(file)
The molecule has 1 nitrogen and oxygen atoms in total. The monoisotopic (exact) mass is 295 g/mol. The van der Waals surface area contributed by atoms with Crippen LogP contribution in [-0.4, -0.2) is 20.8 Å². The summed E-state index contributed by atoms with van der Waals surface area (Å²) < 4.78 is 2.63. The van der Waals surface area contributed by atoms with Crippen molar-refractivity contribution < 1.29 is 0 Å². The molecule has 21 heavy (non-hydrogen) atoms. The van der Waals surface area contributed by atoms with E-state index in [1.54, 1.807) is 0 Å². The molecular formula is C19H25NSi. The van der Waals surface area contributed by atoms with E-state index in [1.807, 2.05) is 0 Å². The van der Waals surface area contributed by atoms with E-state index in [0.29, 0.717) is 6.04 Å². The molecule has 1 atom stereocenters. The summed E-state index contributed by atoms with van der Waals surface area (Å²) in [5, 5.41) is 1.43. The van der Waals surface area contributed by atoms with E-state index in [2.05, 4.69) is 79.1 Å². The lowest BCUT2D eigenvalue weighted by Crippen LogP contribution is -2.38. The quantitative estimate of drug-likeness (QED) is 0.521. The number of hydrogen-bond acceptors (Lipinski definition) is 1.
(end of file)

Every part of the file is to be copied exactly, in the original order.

The molecule has 1 nitrogen and oxygen atoms in total. The monoisotopic (exact) mass is 295 g/mol. The van der Waals surface area contributed by atoms with Crippen LogP contribution in [-0.4, -0.2) is 20.8 Å². The summed E-state index contributed by atoms with van der Waals surface area (Å²) < 4.78 is 2.63. The van der Waals surface area contributed by atoms with Crippen molar-refractivity contribution < 1.29 is 0 Å². The molecule has 21 heavy (non-hydrogen) atoms. The van der Waals surface area contributed by atoms with E-state index in [1.54, 1.807) is 0 Å². The molecular formula is C19H25NSi. The van der Waals surface area contributed by atoms with E-state index in [1.807, 2.05) is 0 Å². The van der Waals surface area contributed by atoms with E-state index in [0.29, 0.717) is 6.04 Å². The molecule has 1 atom stereocenters. The summed E-state index contributed by atoms with van der Waals surface area (Å²) in [5, 5.41) is 1.43. The van der Waals surface area contributed by atoms with E-state index in [2.05, 4.69) is 79.1 Å². The lowest BCUT2D eigenvalue weighted by Crippen LogP contribution is -2.38. The quantitative estimate of drug-likeness (QED) is 0.521. The number of hydrogen-bond acceptors (Lipinski definition) is 1.